Geekdom is more than a little bit like Bizarro world -- or maybe Italy -- where familiar notions of right and wrong are twisted to fit the culture and the facts. (Just kidding, Italy. I tease because I love.) To get an idea of what I'm talking about, consider the following:

If I steal a car from under the rainbow tent at Fred's Pontiac, how many of you think that Fred should upgrade my brake system if a manufacturing error is found? I don't see too many hands.

Now, if I steal a computer operating system, how many of you think that I should get free upgrades and security patches? Still not too many hands? Well, in Geekdom you'd see a lot more arms waving in the air, because, as the argument goes, by patching the pirate systems, you decrease the danger to legitimate users.

This is an issue that's been simmering in the tech news for the past month or so ever since Microsoft (NASDAQ:MSFT) group product manager Barry Goffe made comments indicating that Service Pack 2 (SP2), a much-awaited upgrade to Windows XP, would not specifically exclude well-known pirated product keys. This position, a reversal from the policy for SP1, was welcomed by many IT commentators, who pointed out that it would reduce the possibility of major network disruptions that could otherwise be spawned on the millions of unprotected pirate systems.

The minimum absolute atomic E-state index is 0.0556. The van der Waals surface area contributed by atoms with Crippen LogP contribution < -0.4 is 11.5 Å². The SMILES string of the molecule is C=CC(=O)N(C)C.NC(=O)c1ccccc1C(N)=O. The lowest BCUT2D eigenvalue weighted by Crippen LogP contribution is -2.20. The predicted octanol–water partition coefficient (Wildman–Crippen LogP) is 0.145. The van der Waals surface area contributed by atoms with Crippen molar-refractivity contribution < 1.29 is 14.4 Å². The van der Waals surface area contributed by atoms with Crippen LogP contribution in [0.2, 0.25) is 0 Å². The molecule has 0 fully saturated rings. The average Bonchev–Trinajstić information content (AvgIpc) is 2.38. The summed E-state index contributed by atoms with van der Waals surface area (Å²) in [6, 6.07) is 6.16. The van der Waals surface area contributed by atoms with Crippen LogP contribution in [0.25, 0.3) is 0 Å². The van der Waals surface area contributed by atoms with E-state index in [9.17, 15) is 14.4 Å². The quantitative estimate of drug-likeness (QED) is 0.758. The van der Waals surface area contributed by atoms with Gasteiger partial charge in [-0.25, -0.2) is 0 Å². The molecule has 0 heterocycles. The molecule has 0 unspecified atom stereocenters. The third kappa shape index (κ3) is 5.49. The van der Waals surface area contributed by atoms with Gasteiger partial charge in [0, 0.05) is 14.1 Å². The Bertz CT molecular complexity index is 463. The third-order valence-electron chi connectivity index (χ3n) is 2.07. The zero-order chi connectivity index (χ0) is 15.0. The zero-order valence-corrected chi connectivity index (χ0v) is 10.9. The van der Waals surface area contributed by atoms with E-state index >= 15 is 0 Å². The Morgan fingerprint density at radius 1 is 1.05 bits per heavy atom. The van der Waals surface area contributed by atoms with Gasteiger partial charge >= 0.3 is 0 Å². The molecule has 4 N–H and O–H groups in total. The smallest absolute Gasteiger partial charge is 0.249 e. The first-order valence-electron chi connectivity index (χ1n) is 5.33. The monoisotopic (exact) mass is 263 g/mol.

But then the other shoe dropped. Word came out of Redmond that, in fact, the 20 most common pirate keys would be shut out from SP2. Microsoft critics wasted no time in venting their spleen. Linux advocates were quick to note that their security fixes (like the OS itself) are available free. But Apple (NASDAQ:AAPL) fans, who always seem to enjoy watching Microsoft squirm, had less cause for chuckling.

Since OSX, Apple users have had a taste of mainstream-OS agony, enduring pay-to-play service packs like "Jaguar" and "Panther." Late last month, they were treated to a critical security flaw, along with the griping that comes from security professionals when the folks at headquarters don't treat it as seriously as they should. The most severe of the threats was patched only this morning, with little fanfare.

Interested in more Fool tech coverage?

Fool contributor Seth Jayson always loves hearing from brittle Apple fans. He owns no company mentioned. View his Fool profile here.